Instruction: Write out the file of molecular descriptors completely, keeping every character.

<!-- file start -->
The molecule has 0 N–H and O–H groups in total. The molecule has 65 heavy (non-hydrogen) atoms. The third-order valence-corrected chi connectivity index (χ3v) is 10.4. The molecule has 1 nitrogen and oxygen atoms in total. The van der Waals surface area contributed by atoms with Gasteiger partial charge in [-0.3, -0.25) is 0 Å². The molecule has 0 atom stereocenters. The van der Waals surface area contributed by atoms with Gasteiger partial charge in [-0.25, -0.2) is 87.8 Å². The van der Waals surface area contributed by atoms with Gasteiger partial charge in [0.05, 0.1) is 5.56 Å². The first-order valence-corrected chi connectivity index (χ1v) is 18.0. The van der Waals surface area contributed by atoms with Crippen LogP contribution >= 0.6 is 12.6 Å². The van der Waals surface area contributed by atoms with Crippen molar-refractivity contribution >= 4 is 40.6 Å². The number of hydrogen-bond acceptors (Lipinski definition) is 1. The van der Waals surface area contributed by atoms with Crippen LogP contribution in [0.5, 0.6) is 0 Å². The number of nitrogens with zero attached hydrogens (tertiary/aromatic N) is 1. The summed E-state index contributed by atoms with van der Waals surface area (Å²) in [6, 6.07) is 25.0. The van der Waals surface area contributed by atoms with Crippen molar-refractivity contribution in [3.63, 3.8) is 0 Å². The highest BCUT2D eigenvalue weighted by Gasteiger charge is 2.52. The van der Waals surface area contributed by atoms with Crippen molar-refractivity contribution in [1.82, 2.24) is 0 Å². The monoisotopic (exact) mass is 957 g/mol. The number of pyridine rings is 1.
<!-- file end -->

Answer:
The molecule has 0 N–H and O–H groups in total. The molecule has 65 heavy (non-hydrogen) atoms. The third-order valence-corrected chi connectivity index (χ3v) is 10.4. The molecule has 1 nitrogen and oxygen atoms in total. The van der Waals surface area contributed by atoms with Gasteiger partial charge in [-0.3, -0.25) is 0 Å². The molecule has 0 atom stereocenters. The van der Waals surface area contributed by atoms with Gasteiger partial charge in [-0.25, -0.2) is 87.8 Å². The van der Waals surface area contributed by atoms with Gasteiger partial charge in [0.05, 0.1) is 5.56 Å². The first-order valence-corrected chi connectivity index (χ1v) is 18.0. The van der Waals surface area contributed by atoms with Crippen LogP contribution >= 0.6 is 12.6 Å². The van der Waals surface area contributed by atoms with Crippen molar-refractivity contribution >= 4 is 40.6 Å². The number of hydrogen-bond acceptors (Lipinski definition) is 1. The van der Waals surface area contributed by atoms with Crippen LogP contribution in [0.5, 0.6) is 0 Å². The number of nitrogens with zero attached hydrogens (tertiary/aromatic N) is 1. The summed E-state index contributed by atoms with van der Waals surface area (Å²) in [6, 6.07) is 25.0. The van der Waals surface area contributed by atoms with Crippen molar-refractivity contribution in [3.63, 3.8) is 0 Å². The highest BCUT2D eigenvalue weighted by Gasteiger charge is 2.52. The van der Waals surface area contributed by atoms with Crippen molar-refractivity contribution in [1.82, 2.24) is 0 Å². The monoisotopic (exact) mass is 957 g/mol. The number of pyridine rings is 1.